State Farm argues that the trial court's order departs from the essential requirements of law by allowing premature bad faith discovery in a coverage dispute. It cites Florida case law addressing the protected nature of claim file materials in actions where the coverage issue has not yet been determined. See Superior Ins. Co. v. Holden, 642 So. 2d 1139, 1140 (Fla. 4th DCA 1994) ("We agree with Superior that the order compelling disclosure of its claims file is premature because the issue of Superior's obligation to provide coverage has not yet been determined."); Balboa Ins. Co. v. VanScooter, 526 So. 2d 779 (Fla. 2d DCA 1988).

State Farm argues that production of claim file material at this stage in the litigation will cause irreparable harm, citing Seminole Casualty Insurance Co. v. Mastrominas, 6 So. 3d 1256, 1258 (Fla. 2d DCA 2009) (concluding an order "requiring the disclosure of claim file materials during the litigation of coverage issues would result in irreparable harm that cannot be adequately addressed on appeal").

State Farm also cites our recent decision in State Farm Mutual Automobile Insurance Co. v. Tranchese, 49 So. 3d 809, 810 (Fla. 4th DCA 2010), which explained that a party is not entitled to discovery related to the claim file or the insurer's business practices regarding the handling of claims until the obligation to provide coverage and damages has been determined.

In this petition, State Farm stresses that the requested discovery is irrelevant to the coverage dispute and protected by work-product privilege, and that its disclosure will cause material injury of an irreparable nature.

The personal representative of the insured's estate argues that the claim file materials ordered for production are relevant to the issue of whether the insurer was prejudiced by the untimely reporting of the claim.

Generally, an insurer's claim file constitutes work product and is protected from discovery prior to a determination of coverage. Superior Ins. Co. v. Holden, 642 So. 2d at 1140. Thus, where the issue of coverage is still unresolved at the time of the insurer's objection to the request for discovery of its claim file, the trial court departs from the essential requirements of law in overruling the insurer's objection. Id. However, as we noted in Holden, an insured "may request that the trial court conduct an in camera inspection of the withheld documents to ensure that each properly meets the specific criteria of the work product and/or attorney-client privilege." Id. In addition, a party may obtain privileged work product documents by making the required showing of a good cause exception to the work product privilege under Rule 1.280(b)(4), Florida Rules of Civil Procedure. Id. This rule allows a party to obtain documents "that are otherwise protected by the work product privilege if it can show that it 'has need of the materials in the preparation of the case and is unable without undue hardship to obtain the substantial equivalent of the materials by other means.' " Zirkelbach Constr., Inc. v. Rajan, 93 So. 3d 1124, 1128 (Fla. 2d DCA 2012) (quoting former Rule 1.280(b)(3), now Rule 1.280(b)(4)).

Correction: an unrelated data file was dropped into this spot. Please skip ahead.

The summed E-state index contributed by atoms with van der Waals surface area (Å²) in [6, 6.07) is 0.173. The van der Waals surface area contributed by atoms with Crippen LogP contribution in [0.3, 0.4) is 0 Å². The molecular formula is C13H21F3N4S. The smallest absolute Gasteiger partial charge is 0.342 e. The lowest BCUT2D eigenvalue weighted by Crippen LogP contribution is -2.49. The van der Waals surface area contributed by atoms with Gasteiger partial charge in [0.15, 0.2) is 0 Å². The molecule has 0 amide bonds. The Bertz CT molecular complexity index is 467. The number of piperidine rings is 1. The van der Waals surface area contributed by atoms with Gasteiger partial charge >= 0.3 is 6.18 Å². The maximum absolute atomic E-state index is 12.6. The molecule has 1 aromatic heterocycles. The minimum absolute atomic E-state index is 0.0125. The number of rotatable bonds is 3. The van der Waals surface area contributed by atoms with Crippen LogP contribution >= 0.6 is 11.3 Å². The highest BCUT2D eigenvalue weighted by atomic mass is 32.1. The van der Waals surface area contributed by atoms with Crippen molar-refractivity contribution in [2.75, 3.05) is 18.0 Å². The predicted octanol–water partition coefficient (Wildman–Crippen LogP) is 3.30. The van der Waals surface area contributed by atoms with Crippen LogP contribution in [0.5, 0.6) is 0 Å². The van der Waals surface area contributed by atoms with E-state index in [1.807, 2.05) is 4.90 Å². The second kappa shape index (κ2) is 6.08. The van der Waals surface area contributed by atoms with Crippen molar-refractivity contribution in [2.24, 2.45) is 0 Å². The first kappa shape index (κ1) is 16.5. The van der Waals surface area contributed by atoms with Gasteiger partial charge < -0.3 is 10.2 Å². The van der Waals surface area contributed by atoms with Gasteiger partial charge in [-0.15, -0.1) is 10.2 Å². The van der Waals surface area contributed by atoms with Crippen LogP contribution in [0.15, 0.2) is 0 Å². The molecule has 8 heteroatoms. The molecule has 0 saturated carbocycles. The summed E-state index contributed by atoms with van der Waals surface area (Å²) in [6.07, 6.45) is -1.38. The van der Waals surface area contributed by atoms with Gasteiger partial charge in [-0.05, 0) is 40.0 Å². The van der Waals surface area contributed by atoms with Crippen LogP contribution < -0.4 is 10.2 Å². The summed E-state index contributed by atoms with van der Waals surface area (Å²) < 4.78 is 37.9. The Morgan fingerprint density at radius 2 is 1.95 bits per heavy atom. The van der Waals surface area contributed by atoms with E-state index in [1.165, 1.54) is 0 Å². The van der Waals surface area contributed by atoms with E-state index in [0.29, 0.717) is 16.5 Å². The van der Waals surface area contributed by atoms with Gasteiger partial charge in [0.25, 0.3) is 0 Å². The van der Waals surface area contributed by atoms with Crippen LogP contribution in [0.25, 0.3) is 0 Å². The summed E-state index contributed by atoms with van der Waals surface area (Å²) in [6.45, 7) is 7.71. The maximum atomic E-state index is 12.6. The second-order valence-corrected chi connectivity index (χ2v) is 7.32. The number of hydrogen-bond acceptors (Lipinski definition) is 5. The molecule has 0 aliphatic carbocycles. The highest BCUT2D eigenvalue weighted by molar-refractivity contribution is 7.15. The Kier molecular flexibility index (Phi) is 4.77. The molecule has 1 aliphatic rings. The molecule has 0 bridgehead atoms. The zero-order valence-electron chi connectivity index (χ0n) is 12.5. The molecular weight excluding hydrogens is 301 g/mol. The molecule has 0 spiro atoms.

In this case, where the coverage issue is in dispute and has not been resolved, the trial court departed from the essential requirements of the law in compelling disclosure of State Farm's claim file materials without the requesting party proving need and the inability to obtain the substantial equivalent of this material without undue hardship. Because State Farm has shown that such disclosure would result in irreparable harm that cannot be adequately addressed on appeal, we grant the petition and quash the discovery order.

Granted. (Warner, Stevenson and Taylor, JJ., concur.)

FINAL UPON RELEASE; NO MOTION FOR REHEARING WILL BE ENTERTAINED; MANDATE ISSUED SIMULTANEOUSLY WITH OPINION.